Ever watch Henry Louis Gates’ program “Finding Your Roots” on PBS? I am addicted. First the guest celebrity is introduced, multiple talents and virtues articulated. Then Gates proceeds back through the generations. You begin to see what genetic, familial and cultural components made each guest who they are. Often, as the program progresses, you are introduced to more interesting and accomplished people from the past than the person sitting across the table from Gates.
OK, the plant world is like that. Online or in catalogs, I read descriptions of plants for mail order. How they tempt! “Richly saturated color,” “Huge blossoms.” “Free flowering,” “New!” “Improved!” “Just introduced, limited supply!” Nearly all of them are cultivated varieties or hybrids.
I’m not putting these new plant introductions down. Nor am I suggesting that the enthusiasm is bogus or even hyperbolic. But I always wonder, what is the parent like? What did the plant look like when Mother Nature plopped it on the planet? Then I look up the ancestor and, sometimes, discover that the precursor is more interesting than the offspring.
Case in point is the photo you see here. This old Eastern redbud -- Cercis canadensis -- bursts into deep pink bloom in late April, early May. It has spawned several offspring: C.c “Forest Pansy” with rich purple leaves; “Alba,” which has white flowers; “Silver Cloud” flaunting leaves marbled with white. None, in my opinion, can top what you see here. None bloom more profusely. None have as statuesque a form when gingerly pruned as they mature into trees. Here, as in many cases, the blue ribbon goes to the ancestor!
Examples of what I’m talking about are many in the horticultural world. I’ll discuss three.
Fatsia japonica: The bold leaves of this Japanese and Korean native have no superior when it comes to adding a tropical look to the garden with big, deeply cut, palmate glossy green leaves. Now new introductions are taking center stage, F.j. “Spider’s Web,” F.j. “Etsy.” With their variegated leaves in white and green, they are, indeed, handsome plants, often used to anchor beds of assorted white blossoms. Fine. But as a background plant or a compelling focal point, nothing can exceed the beauty, the sculptural value and the stability of the grandparent.
My mother-in-law was so enamored of my plant that she took a cutting, hauled it back to Ohio -- where it is not hardy, rooted it and grew it in a pot, indoors. She affectionately named her plant Fatso. Fatso’s leaves were regularly polished; he was judiciously groomed and watered. On several Christmases he was bedangled with tinsel balls or festooned with strings of beads.
Peonies: I love them, their colors, their size, their variations. I’d happily include any of them in my garden. Still, I caution any gardener not to overlook the species. The species’ flowers are certainly not Las Vegas glitzy, not by a long shot, but the simplicity of flower, foliage and form is as elegant and besotting as an Emily Dickinson poem. Look for Paeonia obovate, with its saucer-like flower of cream with a grand burst of yellow stamen. Native to Siberia, China and Japan, the plant has sumi painting simplicity until its seed heads form and burst open in a spectacle of red spotted with deep purple seeds. You’ll think you are looking into the center of a pomegranate. Paenoia moklosowitzii and P. lactiflora both put on excellent displays of spring bloom, followed by summer foliage that anchors any planting bed and, following a cold snap, sport autumn color. In my youth, and I am slightly ashamed to admit this, I grew P. moklosowitzii, in part, so I could point to it when friends toured the garden and roll the name out as if it were de rigueur, making me sound like a smarter plantsman than I was. Times change. I can now say, with authority, old age whips the vanity right out of you!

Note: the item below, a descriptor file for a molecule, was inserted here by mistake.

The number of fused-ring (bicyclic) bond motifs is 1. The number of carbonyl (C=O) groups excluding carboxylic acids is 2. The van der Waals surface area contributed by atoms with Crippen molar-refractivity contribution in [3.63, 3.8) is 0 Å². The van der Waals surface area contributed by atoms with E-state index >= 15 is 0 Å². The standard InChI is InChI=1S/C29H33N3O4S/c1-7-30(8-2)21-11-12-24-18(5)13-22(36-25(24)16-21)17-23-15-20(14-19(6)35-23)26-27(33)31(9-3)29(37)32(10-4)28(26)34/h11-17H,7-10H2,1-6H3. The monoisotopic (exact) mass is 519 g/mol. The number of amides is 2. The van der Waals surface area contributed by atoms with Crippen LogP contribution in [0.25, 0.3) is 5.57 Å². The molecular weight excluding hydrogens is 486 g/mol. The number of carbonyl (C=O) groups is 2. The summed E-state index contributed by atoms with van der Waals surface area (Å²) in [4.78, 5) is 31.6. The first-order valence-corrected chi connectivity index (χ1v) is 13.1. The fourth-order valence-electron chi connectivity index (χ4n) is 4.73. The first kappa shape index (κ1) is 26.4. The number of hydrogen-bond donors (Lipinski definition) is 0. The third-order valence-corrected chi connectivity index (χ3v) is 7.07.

Rhododendrons: When I first met the legendary Betty Miller, she was taking me through her famous gardens in the Scottish Highlands. She, I would come to learn, was a great collector of, and supporter of, plants of unaltered genus and species. Crafty lady that Betty was, she wanted to test my level of horticultural sophistication. She turned to me, and in her intimidating and raspy voice said, “Do you like hybrid rhododendrons?” I said I did. “Ha!” She shouted. “So, you like cabbages!”
That moment had three effects on me. No. 1, I was, from that moment on, very careful about how I answered Betty. No. 2, I didn’t like being embarrassed and vowed to try my best never to let it happen again, or to ever embarrass anyone else, wittingly or unwittingly. No. 3, I got interested in species rhododendrons.
The buds on my Rhododendron sinogrande will pop this month and I’ll love them. That’s not why I grow this whopper. Native to the mountains of China, it will eventually be a tree, perhaps 30 or more feet tall, with thick, leathery, elongated oval leaves that can grow 3 feet long.
If you want to get addicted to these splendid and ancient rhododendrons, visit the Rhododendron Species Botanical Garden, 2525 S. 336th St., Federal Way, in Woodbridge Corporate Park. In its 22-acres, it is home to the world’s most extensive collection of species rhododendrons. Many of the plants will be in bloom this month. You’ll become a regular visitor.
So, I hope I’ve made the point. If you want to feel a sense of history, or ancestral pride, or of being connected to the earth as it evolved without the tinkering of humankind, look into the species. If nothing more, it might be like watching an episode of Henry Louis Gates. As interesting as the current headliners may be, the real story is where it all began -- with the ancestors. And maybe, just maybe, there will be an old-fashioned redbud or a Rhododendron sinogrande or a Fatso in your future.